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Palmyra quickly gained a reputation for being a place of strangeness and menace. Passing boats reported that ghostly lights could be seen flittering about on the then totally uninhabited island, and the surrounding seas were said to be infested with vicious sharks and mysterious sea monsters. The perilous reefs around Palmyra were also notorious for wrecking ships. Those who avoided such fates often spoke of how the reefs almost seemed to spontaneously jut forth from the sea where there was nothing moments before.
Mysterious tales of wrecks upon the atoll and their survivors abound. One such case occurred in 1870, when an American ship, the Angel, crashed against one of Palmyra’s reefs. A group of survivors apparently managed to make it to shore, but would never live to tell the tale. When another ship later made a brief stop at the island, the bodies of the Angel’s crew were found strewn haphazardly about the island. All had been violently killed, yet the exact causes and perpetrator of the brutal murders remain unknown.
Survivors of such wrecks who managed to make it to shore on Palmyra and live long enough to recount their stories claimed that the forests were home to shadowy beasts that watched from the cover of trees and that the trees themselves seemed to whisper and creak in unsettling ways. The sea life was said to be poisonous to eat, and there was a staggering number of highly aggressive sharks prowling the waters there.
...One yachtsman who conducted geological surveys of the island had this to say about Palmyra: The island is a very threatening place. It is a hostile place. I wrote in my log: “Palmyra, a world removed from time, the place where even vinyl rots. I have never seen vinyl rot anywhere else.” Palmyra will always belong to itself, never to man. It is a very forbidding place.”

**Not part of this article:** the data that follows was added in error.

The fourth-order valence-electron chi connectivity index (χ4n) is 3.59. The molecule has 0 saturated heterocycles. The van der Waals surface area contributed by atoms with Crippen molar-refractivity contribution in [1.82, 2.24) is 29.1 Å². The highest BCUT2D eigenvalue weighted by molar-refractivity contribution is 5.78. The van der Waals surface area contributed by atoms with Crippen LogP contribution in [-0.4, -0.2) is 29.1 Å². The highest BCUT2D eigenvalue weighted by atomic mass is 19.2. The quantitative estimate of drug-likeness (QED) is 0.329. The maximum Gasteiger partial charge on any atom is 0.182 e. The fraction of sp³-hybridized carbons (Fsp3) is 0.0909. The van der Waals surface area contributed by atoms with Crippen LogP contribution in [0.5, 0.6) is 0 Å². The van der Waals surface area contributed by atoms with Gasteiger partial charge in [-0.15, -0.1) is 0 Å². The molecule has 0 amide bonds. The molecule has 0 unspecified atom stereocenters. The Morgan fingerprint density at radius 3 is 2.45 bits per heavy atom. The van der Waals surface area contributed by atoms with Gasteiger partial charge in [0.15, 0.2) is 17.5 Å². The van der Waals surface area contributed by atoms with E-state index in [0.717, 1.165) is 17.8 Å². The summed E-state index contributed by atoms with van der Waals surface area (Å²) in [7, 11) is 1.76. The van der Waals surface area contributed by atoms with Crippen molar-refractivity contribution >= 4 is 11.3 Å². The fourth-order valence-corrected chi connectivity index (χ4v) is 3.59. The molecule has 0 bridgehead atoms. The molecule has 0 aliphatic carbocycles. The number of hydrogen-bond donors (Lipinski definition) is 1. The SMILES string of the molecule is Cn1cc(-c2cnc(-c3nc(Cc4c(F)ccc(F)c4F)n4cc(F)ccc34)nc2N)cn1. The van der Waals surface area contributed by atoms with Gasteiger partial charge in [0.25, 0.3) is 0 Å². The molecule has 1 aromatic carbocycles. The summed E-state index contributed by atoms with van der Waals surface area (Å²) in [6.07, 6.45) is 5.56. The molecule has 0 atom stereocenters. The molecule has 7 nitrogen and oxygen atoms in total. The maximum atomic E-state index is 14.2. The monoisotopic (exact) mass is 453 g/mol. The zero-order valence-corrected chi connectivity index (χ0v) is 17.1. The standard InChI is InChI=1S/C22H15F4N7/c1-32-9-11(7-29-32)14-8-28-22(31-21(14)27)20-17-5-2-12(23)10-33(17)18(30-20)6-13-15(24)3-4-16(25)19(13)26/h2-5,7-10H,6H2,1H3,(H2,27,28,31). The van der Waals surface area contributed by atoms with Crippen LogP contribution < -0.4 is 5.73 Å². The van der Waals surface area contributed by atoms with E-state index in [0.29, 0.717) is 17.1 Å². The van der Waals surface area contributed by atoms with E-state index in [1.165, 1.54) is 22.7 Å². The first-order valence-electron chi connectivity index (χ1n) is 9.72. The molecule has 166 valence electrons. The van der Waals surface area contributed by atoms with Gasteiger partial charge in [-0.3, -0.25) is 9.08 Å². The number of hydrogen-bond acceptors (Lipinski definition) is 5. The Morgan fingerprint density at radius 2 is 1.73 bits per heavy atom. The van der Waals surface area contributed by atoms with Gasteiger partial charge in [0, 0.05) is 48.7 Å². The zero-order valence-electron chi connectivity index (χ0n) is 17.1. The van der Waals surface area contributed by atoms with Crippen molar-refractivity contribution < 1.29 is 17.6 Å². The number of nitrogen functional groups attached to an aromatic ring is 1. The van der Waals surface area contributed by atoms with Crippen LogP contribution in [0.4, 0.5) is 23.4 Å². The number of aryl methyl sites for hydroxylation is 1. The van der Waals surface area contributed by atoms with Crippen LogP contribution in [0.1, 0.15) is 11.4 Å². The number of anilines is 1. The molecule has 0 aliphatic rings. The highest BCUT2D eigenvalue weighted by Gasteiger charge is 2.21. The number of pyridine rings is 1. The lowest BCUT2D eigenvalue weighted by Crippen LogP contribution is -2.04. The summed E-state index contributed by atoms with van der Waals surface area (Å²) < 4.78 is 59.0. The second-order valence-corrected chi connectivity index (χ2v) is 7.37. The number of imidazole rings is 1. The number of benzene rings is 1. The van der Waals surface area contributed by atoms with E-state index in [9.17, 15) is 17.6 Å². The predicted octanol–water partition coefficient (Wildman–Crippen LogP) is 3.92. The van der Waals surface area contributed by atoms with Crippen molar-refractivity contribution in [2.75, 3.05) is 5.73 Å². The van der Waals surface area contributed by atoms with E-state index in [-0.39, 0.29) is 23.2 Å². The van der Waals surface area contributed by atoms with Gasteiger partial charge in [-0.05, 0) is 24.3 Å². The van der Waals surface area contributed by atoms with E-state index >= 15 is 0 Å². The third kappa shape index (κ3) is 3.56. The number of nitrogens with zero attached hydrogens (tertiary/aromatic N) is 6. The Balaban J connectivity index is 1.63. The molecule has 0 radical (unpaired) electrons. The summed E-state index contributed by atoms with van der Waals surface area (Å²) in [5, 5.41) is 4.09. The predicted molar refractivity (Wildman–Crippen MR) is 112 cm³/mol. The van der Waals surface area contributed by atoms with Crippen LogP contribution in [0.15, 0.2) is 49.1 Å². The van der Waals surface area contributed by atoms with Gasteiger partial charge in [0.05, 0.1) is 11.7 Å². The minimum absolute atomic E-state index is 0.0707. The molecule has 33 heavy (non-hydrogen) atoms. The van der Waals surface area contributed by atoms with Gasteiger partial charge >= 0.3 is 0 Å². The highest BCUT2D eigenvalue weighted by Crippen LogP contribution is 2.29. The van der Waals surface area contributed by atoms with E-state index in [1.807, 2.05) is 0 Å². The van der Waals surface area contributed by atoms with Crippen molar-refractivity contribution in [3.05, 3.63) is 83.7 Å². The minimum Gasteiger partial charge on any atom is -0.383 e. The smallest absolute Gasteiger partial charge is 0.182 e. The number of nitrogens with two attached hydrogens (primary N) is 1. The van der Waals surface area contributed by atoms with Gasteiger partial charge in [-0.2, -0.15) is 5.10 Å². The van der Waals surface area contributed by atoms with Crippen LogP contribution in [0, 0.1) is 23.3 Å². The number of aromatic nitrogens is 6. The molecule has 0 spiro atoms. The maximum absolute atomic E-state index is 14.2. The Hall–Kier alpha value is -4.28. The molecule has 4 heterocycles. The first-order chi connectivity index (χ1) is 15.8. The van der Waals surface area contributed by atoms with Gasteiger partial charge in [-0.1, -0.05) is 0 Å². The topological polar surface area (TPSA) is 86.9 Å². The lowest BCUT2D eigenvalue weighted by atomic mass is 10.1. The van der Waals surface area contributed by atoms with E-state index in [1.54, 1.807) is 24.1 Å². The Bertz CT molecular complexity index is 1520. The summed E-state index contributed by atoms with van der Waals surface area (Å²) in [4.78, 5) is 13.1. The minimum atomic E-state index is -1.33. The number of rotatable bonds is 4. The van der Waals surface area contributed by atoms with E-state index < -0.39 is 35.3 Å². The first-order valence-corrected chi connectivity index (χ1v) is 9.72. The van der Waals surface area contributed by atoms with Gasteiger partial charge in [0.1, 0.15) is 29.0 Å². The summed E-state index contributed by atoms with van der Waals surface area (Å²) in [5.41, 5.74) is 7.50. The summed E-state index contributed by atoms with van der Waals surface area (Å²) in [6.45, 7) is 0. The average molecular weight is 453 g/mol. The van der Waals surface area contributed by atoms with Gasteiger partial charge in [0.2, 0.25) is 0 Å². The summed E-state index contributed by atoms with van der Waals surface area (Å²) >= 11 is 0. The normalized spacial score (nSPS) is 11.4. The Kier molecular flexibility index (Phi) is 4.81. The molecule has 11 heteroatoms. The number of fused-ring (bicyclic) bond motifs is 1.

...Yet another seaman who spent several weeks on Palmyra claimed:
There was something definitely off about the place. I had the feeling I did not belong there. I had the unmistakeable sense that the island did not want me there, if that makes sense. I felt somehow threatened, and as the days went by I had the growing feeling that I had to get out of there as soon as I could before something bad happened to me.
In addition to this roiling wave of fear and aggression amongst the men, there were other bizarre occurrences. In one instance, a patrol plane went down over the island, leaving a trail of smoke as it fell from the sky. An ensuing thorough search of the entire island turned up absolutely no trace of the missing plane or its crew, not even so much as a scrap of metal or a bolt. One of the commanding officers at the time said it was “like they’d dropped off the edge of the earth.”
...On another occasion, a plane took off and mysteriously changed direction after climbing a few hundred feet, flying south when it was supposed to go north. It was broad daylight and clear conditions, with an experienced crew, so no one was sure just how such a thing could happen. The plane flew off while ignoring all attempts to signal it and was never seen again.
In 1974, Palmyra was the site of the double murder of a wealthy San Diego couple, Malcolm "Mac" Graham and his wife, Eleanor "Muff" Graham. The mysterious deaths, murder conviction of Duane (“Buck”) Walker (aka Wesley G. Walker) and acquittal of his girlfriend, Stephanie Stearns, made headlines nationwide...